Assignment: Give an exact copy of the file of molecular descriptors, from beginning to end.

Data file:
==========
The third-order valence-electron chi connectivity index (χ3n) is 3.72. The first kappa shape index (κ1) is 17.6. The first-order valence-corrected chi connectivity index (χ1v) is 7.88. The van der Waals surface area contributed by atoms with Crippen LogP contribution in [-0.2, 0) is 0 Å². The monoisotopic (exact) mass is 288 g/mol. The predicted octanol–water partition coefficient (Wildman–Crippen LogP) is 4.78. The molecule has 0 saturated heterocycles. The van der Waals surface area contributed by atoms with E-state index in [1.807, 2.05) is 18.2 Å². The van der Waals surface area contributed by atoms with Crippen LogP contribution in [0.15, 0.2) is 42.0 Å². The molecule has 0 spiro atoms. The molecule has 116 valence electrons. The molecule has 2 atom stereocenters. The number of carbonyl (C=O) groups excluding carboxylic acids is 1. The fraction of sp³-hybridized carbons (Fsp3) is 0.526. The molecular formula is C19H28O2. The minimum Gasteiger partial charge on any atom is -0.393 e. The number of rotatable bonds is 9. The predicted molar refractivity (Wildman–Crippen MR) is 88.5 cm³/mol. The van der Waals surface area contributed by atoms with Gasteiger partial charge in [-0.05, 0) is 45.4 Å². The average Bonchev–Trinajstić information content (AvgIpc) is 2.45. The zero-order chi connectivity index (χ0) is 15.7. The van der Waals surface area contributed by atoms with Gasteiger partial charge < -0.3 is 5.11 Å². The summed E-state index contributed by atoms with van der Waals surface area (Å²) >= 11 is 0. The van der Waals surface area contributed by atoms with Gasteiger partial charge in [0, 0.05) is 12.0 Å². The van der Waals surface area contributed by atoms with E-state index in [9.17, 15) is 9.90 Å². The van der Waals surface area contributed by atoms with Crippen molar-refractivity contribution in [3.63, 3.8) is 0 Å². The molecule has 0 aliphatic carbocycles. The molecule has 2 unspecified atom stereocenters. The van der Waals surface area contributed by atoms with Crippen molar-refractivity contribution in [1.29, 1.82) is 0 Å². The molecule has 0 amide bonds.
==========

The third-order valence-electron chi connectivity index (χ3n) is 3.72. The first kappa shape index (κ1) is 17.6. The first-order valence-corrected chi connectivity index (χ1v) is 7.88. The van der Waals surface area contributed by atoms with Crippen LogP contribution in [-0.2, 0) is 0 Å². The monoisotopic (exact) mass is 288 g/mol. The predicted octanol–water partition coefficient (Wildman–Crippen LogP) is 4.78. The molecule has 0 saturated heterocycles. The van der Waals surface area contributed by atoms with E-state index in [1.807, 2.05) is 18.2 Å². The van der Waals surface area contributed by atoms with Crippen LogP contribution in [0.15, 0.2) is 42.0 Å². The molecule has 0 spiro atoms. The molecule has 116 valence electrons. The molecule has 2 atom stereocenters. The number of carbonyl (C=O) groups excluding carboxylic acids is 1. The fraction of sp³-hybridized carbons (Fsp3) is 0.526. The molecular formula is C19H28O2. The minimum Gasteiger partial charge on any atom is -0.393 e. The number of rotatable bonds is 9. The predicted molar refractivity (Wildman–Crippen MR) is 88.5 cm³/mol. The van der Waals surface area contributed by atoms with Gasteiger partial charge in [-0.05, 0) is 45.4 Å². The average Bonchev–Trinajstić information content (AvgIpc) is 2.45. The zero-order chi connectivity index (χ0) is 15.7. The van der Waals surface area contributed by atoms with Gasteiger partial charge < -0.3 is 5.11 Å². The summed E-state index contributed by atoms with van der Waals surface area (Å²) >= 11 is 0. The van der Waals surface area contributed by atoms with Gasteiger partial charge in [0, 0.05) is 12.0 Å². The van der Waals surface area contributed by atoms with E-state index in [9.17, 15) is 9.90 Å². The van der Waals surface area contributed by atoms with Crippen molar-refractivity contribution in [3.63, 3.8) is 0 Å². The molecule has 0 aliphatic carbocycles. The molecule has 2 unspecified atom stereocenters. The van der Waals surface area contributed by atoms with Crippen molar-refractivity contribution in [1.29, 1.82) is 0 Å². The molecule has 0 amide bonds.